WASHINGTON — Some never-before-seen artifacts from the minutes and hours following President John F. Kennedy’s assassination went on display last week, along with an extensive collection of photographs of the young president’s family.
The Newseum, a museum devoted to journalism and the First Amendment, is marking the 50th anniversary of the assassination with a yearlong commemoration including two new exhibitions and a new film about Kennedy.
One exhibit, entitled “Three Shots Were Fired,” follows the events and news coverage that unfolded after Kennedy was shot in Dallas on Nov. 22, 1963. It will be on view until January, along with an extensive exhibition of photographs by Kennedy’s personal photographer, titled “Creating Camelot.”
For the first time, the museum is showing items from assassin Lee Harvey Oswald at the time of his arrest. The display includes Oswald’s clothing, a jacket that police believe he discarded, his wallet, and the wallet’s contents, including a card with the address of the Soviet Embassy. There’s also a blanket that was used to hide Oswald’s rifle in a friend’s garage. The objects are on loan from the National Archives.
“For me, objects always are tangible items that help people come into a story,” said Carrie Christoffersen, the Newseum’s collections director.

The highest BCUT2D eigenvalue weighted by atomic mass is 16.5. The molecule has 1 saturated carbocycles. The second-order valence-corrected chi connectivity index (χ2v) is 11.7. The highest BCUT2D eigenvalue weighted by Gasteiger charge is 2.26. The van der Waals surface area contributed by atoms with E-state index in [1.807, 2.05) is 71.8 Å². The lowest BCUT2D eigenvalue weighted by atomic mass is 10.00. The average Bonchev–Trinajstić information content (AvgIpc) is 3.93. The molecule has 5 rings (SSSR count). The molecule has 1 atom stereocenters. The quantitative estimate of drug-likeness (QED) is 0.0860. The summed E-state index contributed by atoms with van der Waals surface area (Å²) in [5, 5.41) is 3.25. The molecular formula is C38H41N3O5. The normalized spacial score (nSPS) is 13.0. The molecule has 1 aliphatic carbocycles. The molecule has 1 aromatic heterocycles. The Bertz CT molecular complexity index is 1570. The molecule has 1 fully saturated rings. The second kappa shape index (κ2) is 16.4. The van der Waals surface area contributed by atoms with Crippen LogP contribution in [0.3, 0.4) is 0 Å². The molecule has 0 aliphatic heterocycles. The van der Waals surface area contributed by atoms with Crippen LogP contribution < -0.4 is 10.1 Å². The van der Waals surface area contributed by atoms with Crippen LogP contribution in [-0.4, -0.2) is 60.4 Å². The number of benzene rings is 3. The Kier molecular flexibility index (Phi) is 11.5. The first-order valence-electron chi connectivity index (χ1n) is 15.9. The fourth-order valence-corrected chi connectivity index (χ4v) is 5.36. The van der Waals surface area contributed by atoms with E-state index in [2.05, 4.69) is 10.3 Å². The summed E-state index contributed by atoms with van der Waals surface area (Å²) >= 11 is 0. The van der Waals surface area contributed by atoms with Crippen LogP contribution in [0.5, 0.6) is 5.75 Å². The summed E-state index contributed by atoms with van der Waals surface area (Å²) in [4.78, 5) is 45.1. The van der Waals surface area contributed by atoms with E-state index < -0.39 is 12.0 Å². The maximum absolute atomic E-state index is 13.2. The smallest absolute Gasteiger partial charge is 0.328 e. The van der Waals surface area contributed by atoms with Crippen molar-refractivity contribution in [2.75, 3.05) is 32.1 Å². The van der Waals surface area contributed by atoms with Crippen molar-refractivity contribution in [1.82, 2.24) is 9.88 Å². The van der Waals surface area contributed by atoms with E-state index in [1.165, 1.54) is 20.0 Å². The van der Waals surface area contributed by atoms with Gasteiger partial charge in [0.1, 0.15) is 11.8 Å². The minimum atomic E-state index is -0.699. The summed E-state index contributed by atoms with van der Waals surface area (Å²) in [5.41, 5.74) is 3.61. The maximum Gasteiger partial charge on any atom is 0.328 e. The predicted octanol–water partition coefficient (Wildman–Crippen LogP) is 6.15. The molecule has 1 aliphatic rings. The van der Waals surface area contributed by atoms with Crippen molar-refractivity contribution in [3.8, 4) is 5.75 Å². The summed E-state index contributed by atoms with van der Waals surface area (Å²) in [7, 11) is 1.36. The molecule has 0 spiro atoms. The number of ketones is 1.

Many of the items are paired with news photographs from the time, including just after Oswald’s arrest, showing the interworking of the press and the Kennedy White House.
“We’re really telling this story through the lens of the journalists and how they covered it and then how the public experienced it,” Christoffersen said.
“Three Shots” unfolds chronologically from the first bulletin from United Press International that broke the news that “Three shots were fired at President Kennedy’s motorcade today in downtown Dallas.”
It includes more than 100 rarely seen objects, including the 8 mm movie camera used by Abraham Zapruder, who was the only eyewitness to capture the entire assassination on film. There are also items from reporters who covered the tragedy, including notebooks, cameras and a typewriter from UPI Correspondent Merriman Smith.
Curators said the assassination set off four days of nonstop television coverage, something that wasn’t repeated again until the 9/11 attacks. It was a turning point in media when TV became a primary source of news for most people, Christoffersen said.
The photography exhibition, “Creating Camelot,” features 70 images that were nearly lost in the 9/11 attacks.